Inevitably, this shitshow of a case made it to the Supreme Court of Tennessee on appeal, where they ruled that, yes, the law was constitutional, that it didn't violate free speech or promote one religion over others, or anything that, you know, was actually true. Instead, they ruled that a fine of $100 was too high, as under the state constitution, the highest fine a judge could set was $50. The conviction was overturned, the prosecution didn't retry, and the defense, wanting to make our break the law on constitutional grounds, saw the whole case evaporate in front of them. It would be 40 more years before these anti-evolutionary laws were ultimately declared unconstitutional, all because of a lousy fifty bucks.
#1. The Small Penis Rule
This one's a little iffy, in that it's a technicality based on a rule of thumb rather than a crazy statute (or even case law). But it's got such a great, visceral name that of course it was going to show up in a Cracked article.
And will be forever linked to my byline.
The Small Penis Rule is a rule of thumb in libel law relating to fictional characters. I've talked a bit about slander before, but this is a small new wrinkle (or bulge, I guess) that I hadn't talked about before, relating to fictional characters. Generally speaking, it is illegal to use another person's name or picture or portrait without his permission. What is legal is using his identity -- traits, characteristics, etc -- provided you don't use his name. So long as I called her something else, I could introduce a character into this column that was clearly Oprah Winfrey, with all of her trademark traits and so forth.
Ron Hoskins/Getty Images Entertainment/Getty Images
Like her tremendous wingspan.
But that would only be legal if I didn't libel her. I couldn't, for example, REDACTED.
Ron Hoskins/Getty Images Entertainment/Getty Images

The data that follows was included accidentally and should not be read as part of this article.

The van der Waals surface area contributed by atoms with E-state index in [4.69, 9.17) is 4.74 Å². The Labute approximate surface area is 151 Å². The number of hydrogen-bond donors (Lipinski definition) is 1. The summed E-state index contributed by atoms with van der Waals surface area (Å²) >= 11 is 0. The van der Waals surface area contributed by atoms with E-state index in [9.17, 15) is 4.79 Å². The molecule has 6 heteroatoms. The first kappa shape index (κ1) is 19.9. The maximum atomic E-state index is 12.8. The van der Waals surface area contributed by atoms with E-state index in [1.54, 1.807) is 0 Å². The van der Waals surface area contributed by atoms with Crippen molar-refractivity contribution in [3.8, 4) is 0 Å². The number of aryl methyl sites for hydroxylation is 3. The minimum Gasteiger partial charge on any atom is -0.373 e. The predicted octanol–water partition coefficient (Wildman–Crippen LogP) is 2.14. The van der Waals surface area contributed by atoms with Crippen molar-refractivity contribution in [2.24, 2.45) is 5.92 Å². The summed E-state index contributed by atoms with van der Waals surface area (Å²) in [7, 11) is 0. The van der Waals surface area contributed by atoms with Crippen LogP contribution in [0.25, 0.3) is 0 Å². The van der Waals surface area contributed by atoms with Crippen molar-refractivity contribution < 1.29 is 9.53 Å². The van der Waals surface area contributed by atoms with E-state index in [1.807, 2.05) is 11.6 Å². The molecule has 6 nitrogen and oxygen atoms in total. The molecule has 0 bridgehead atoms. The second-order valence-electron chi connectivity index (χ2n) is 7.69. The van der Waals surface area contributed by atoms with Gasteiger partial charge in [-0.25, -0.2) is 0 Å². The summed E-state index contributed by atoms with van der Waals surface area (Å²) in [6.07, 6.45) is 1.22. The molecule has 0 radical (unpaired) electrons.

"I will sue your ass you dumb m...REDACTED."
Which means that if you really, really wanted to libel this person, because of pettiness or whatever, you would have to employ the Small Penis Rule. This rule of thumb essentially states that if the description of this fictional character has enough obvious differences to the real person, say, by depicting the character as having a small penis, no reader could immediately identify that character as the real person, and that real person would himself refuse to identify himself with that fictional character, thus protecting the author from libel.
This came up recently when well-known asshole and part-time author Michael Crichton named a character in one of his books Mick Crowley, describing him as a Washington-based political columnist and also a lightly endowed child rapist. A characterization that did not sit terribly well with a real-life man named Michael Crowley, also a Washington-based political columnist, who had, probably not coincidentally, written a critical column about Crichton earlier in the year.
He said the dinosaurs in Jurassic Park weren't convincing enough.
Whether the Small Penis Defense was what Crichton was actually trying and whether it would actually work will never be known, as Crowley didn't pursue the matter in court (libel lawsuits are a huge pain in the ass to prove). The only lesson that could be drawn from this is that you should maybe be careful when criticizing incredibly childish writers.
And, yes, that means you're on notice, Commenters.